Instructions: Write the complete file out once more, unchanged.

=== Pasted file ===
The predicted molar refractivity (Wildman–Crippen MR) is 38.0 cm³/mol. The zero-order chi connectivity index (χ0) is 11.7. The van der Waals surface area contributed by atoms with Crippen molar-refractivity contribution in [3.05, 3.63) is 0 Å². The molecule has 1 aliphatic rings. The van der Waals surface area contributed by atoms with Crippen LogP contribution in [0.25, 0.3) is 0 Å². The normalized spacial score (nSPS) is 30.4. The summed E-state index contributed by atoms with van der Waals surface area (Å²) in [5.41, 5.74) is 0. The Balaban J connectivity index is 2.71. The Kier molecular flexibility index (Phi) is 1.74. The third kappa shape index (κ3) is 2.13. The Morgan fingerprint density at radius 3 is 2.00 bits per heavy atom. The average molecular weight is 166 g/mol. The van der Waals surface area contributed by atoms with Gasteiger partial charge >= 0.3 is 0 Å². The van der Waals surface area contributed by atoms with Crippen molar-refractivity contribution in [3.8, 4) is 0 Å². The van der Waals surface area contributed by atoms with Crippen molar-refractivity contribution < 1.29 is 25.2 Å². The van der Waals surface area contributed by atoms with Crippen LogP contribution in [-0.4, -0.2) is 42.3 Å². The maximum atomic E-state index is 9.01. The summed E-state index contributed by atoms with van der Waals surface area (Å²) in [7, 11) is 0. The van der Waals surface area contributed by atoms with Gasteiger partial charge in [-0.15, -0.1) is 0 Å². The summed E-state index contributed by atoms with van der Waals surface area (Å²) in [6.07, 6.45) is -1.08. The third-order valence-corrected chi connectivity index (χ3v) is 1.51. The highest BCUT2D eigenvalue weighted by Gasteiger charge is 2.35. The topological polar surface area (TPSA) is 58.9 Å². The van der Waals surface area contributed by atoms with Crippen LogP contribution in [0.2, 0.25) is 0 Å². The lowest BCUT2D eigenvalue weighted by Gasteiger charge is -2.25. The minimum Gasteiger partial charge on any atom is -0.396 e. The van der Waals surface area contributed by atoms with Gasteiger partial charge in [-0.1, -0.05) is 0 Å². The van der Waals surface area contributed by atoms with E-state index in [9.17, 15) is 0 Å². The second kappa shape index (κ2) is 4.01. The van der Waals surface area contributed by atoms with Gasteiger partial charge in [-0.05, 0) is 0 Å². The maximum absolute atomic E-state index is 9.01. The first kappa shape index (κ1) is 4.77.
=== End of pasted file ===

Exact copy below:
The predicted molar refractivity (Wildman–Crippen MR) is 38.0 cm³/mol. The zero-order chi connectivity index (χ0) is 11.7. The van der Waals surface area contributed by atoms with Crippen molar-refractivity contribution in [3.05, 3.63) is 0 Å². The molecule has 1 aliphatic rings. The van der Waals surface area contributed by atoms with Crippen LogP contribution in [0.25, 0.3) is 0 Å². The normalized spacial score (nSPS) is 30.4. The summed E-state index contributed by atoms with van der Waals surface area (Å²) in [5.41, 5.74) is 0. The Balaban J connectivity index is 2.71. The Kier molecular flexibility index (Phi) is 1.74. The third kappa shape index (κ3) is 2.13. The Morgan fingerprint density at radius 3 is 2.00 bits per heavy atom. The average molecular weight is 166 g/mol. The van der Waals surface area contributed by atoms with Gasteiger partial charge >= 0.3 is 0 Å². The van der Waals surface area contributed by atoms with Crippen molar-refractivity contribution in [3.8, 4) is 0 Å². The van der Waals surface area contributed by atoms with Crippen molar-refractivity contribution < 1.29 is 25.2 Å². The van der Waals surface area contributed by atoms with Crippen LogP contribution in [-0.4, -0.2) is 42.3 Å². The maximum atomic E-state index is 9.01. The summed E-state index contributed by atoms with van der Waals surface area (Å²) in [7, 11) is 0. The van der Waals surface area contributed by atoms with Gasteiger partial charge in [-0.15, -0.1) is 0 Å². The summed E-state index contributed by atoms with van der Waals surface area (Å²) in [6.07, 6.45) is -1.08. The third-order valence-corrected chi connectivity index (χ3v) is 1.51. The highest BCUT2D eigenvalue weighted by Gasteiger charge is 2.35. The topological polar surface area (TPSA) is 58.9 Å². The van der Waals surface area contributed by atoms with Crippen LogP contribution in [0.2, 0.25) is 0 Å². The lowest BCUT2D eigenvalue weighted by Gasteiger charge is -2.25. The minimum Gasteiger partial charge on any atom is -0.396 e. The van der Waals surface area contributed by atoms with Gasteiger partial charge in [-0.1, -0.05) is 0 Å². The van der Waals surface area contributed by atoms with E-state index in [9.17, 15) is 0 Å². The second kappa shape index (κ2) is 4.01. The van der Waals surface area contributed by atoms with Gasteiger partial charge in [-0.05, 0) is 0 Å². The maximum absolute atomic E-state index is 9.01. The first kappa shape index (κ1) is 4.77.